Sommer: I want to be a leader too
Yann Sommer travelled to a major tournament for the first time when he boarded the plane to the FIFA World Cup Brazil 2014™ with Switzerland two years ago. As expected, being behind Wolfsburg’s Diego Benaglio in the squad’s pecking order meant he did not make a single appearance during the competition.
In an interview with FIFA.com, he explained how much he enjoyed and learned from the experience from his position on the bench. Now, after Benaglio’s retirement from international football, Sommer can look ahead to UEFA EURO 2016 in France this summer as La Nati’s first-choice keeper.
“Needless to say, my status within the team has now changed and people certainly communicate with you more when you’re out there on the pitch,” said the 27-year-old, before flashing a friendly smile. “But I wasn’t sitting on my own in the corner and playing ping pong by myself before. Although the biggest difference now is that I’m out there on the pitch, I also want to become a leader within the team.”
Sommer is convinced that his Brazil 2014 experience will stand him in good stead despite never playing a single minute – but what exactly was it that made the tournament so useful for him? “Although I obviously didn’t get any match practice, I saw what it’s like to be part of the camp at a major competition, learned about the team’s structure and celebrated with them when they won a game," recalled the man from the small town of Morges in the Swiss canton of Vaud. "That’s a great feeling, a professional feeling.
"It may sound banal, but you still make the journey to Brazil, see the people’s excitement, get to know a new country and gain valuable life experience – and afterwards you can always say you were at the World Cup in Brazil.”
Having played for Basel since the age of 14, 2014 was also the year that Sommer headed for the German Bundesliga and Borussia Monchengladbach, where he quickly gained a reputation for being one of the league’s strongest and most consistent goalkeepers. The speed with which the Swiss shot-stopper helped the Gladbach faithful to forget about predecessor Marc-Andre ter Stegen after his move to Barcelona offers further proof of his quality. It is remarkable to note that, in addition to Sommer and Benaglio, Augsburg’s Marwin Hitz and Borussia Dortmund’s Roman Burki take the tally of Swiss number-one goalkeepers in Germany’s top flight to four.
“It’s not clear why so many Swiss players of a similar age have been able to make that leap in the Bundesliga,” said Sommer. “There is some excellent work being done in this area in Switzerland right now. Our national team goalkeeping coach Patrick Foletti is doing a great job and coordinating efforts nationwide.”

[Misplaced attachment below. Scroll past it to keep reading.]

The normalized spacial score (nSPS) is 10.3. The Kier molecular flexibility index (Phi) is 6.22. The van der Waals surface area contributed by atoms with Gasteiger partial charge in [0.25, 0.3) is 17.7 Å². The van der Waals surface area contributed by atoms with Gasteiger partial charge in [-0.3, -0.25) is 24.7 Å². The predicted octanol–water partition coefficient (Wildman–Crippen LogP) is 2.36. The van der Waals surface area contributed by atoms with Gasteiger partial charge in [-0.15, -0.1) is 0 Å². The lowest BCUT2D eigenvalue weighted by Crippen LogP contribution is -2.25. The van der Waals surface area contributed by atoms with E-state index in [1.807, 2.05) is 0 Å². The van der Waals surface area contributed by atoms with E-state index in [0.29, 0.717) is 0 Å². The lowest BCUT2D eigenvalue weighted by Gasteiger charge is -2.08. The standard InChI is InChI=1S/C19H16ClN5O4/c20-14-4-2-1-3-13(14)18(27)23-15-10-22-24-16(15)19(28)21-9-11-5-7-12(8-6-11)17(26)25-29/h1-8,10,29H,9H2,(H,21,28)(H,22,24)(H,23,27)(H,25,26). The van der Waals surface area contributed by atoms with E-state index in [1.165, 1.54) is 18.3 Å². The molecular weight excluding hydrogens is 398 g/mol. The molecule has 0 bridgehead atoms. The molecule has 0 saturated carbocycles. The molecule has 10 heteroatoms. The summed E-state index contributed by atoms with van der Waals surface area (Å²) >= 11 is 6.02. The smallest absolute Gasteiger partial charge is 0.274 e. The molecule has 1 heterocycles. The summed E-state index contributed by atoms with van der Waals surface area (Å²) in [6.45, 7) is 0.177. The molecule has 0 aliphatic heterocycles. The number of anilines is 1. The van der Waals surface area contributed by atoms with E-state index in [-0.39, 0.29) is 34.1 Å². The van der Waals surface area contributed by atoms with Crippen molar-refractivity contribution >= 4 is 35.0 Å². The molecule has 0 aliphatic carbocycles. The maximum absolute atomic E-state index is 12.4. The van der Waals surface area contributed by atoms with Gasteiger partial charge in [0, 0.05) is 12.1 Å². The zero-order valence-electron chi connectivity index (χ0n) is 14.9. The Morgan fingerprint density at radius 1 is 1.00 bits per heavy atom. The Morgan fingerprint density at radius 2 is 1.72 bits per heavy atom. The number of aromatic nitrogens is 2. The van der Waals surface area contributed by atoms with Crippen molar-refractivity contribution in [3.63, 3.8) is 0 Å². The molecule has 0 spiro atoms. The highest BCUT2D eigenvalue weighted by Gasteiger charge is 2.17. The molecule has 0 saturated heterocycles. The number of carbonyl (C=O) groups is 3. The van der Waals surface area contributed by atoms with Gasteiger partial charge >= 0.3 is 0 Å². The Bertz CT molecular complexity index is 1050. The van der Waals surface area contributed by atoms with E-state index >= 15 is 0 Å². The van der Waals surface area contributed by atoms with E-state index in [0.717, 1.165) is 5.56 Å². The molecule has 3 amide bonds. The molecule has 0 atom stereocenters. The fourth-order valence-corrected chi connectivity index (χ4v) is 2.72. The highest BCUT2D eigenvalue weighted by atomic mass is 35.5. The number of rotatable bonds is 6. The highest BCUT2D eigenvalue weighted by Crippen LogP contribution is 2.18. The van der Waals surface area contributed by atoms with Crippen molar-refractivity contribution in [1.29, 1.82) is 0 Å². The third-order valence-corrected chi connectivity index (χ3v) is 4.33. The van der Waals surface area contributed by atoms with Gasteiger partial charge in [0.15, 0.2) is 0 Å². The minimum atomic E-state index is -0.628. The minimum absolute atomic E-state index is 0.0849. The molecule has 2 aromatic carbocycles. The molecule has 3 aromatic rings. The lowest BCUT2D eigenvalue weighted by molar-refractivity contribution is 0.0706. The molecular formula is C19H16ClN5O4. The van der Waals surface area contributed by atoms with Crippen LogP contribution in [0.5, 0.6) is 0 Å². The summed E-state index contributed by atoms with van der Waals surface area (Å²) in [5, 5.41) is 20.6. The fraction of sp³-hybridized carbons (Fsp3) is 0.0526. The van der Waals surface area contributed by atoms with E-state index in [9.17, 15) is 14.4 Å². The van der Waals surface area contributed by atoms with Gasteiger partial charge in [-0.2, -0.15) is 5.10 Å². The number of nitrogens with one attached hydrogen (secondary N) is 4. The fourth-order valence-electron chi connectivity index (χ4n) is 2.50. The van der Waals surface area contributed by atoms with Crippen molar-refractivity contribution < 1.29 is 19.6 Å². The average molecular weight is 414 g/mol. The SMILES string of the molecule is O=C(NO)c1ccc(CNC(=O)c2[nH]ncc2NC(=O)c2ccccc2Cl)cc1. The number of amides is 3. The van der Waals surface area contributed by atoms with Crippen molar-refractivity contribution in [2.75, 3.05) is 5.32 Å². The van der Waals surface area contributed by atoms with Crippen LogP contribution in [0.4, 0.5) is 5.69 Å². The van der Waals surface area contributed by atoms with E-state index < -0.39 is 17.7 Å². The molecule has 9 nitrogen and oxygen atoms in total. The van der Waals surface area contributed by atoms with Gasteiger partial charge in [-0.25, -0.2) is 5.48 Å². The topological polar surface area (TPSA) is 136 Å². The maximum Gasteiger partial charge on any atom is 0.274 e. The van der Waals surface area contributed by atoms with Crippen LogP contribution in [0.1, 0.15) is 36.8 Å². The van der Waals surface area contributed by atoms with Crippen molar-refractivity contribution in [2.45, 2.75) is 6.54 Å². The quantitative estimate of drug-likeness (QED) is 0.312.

Studious Sommer Sommer explained that he learned a great deal from his predecessor Benaglio. “He’s a fantastic character. He was always very easy to get on with and created a great atmosphere in training. He was always extremely relaxed before matches whether his last game had been good or bad. He’s a great guy off the pitch too, an excellent and complete goalkeeper. I learned quite a lot from him in training.”
As the EUROs approach, that responsibility now passes to Sommer, who was loaned out to Vaduz and Grasshoppers during his time with Basel before becoming a regular fixture between the posts at St Jakob Park. “Of course it’s better when you’re out on the pitch yourself, so I’m really looking forward to this tournament,” he explained, before weighing up the challenge posed by Group A rivals Romania, Albania and hosts France. “It’s definitely not an easy group.
"France are one of the tournament favourites, and the first game against Albania will have a real buzz about it as I know plenty of Albanians who have played in Switzerland. Having said all that, we have plenty of quality too, and even the first match will help to determine how far we progress in the competition. It also helps to be a tournament side, which is something Germany do incredibly well.”
A 2-0 defeat by Bosnia and Herzegovina and a 1-0 loss to the Republic of Ireland in their last friendlies in March has somewhat dampened enthusiasm at home. “I think it’s a shame that there isn’t always quite so much support for the national team in Switzerland as there is elsewhere,” Sommer said candidly. “Of course, people are allowed to write that we played badly; we know we were poor in both those matches.
"But in other countries they’ve been looking forward to playing at the EUROs for three or four months now, whereas I haven’t felt any sense of anticipation about the tournament in my homeland. We’ve qualified for a competition, and that’s fantastic. I hope there’s still time for excitement to mount in Switzerland.”
A positive result may well provide the catalyst La Nati need at EURO 2016 - and their custodian knows exactly how his team can light the spark. “We’ll only be successful if we are brave, get stuck in and believe in ourselves, especially against the big sides," he said. "If we do that we can beat them, but we have to come from behind too often.
"Although we usually manage to make up that ground, it’s crucial to take the lead at a tournament, where you don’t get many chances.”
If Sommer and his goalkeeping skills can keep things tight at the back while his colleagues up front provide the goals, it will not be long before EURO euphoria engulfs Switzerland.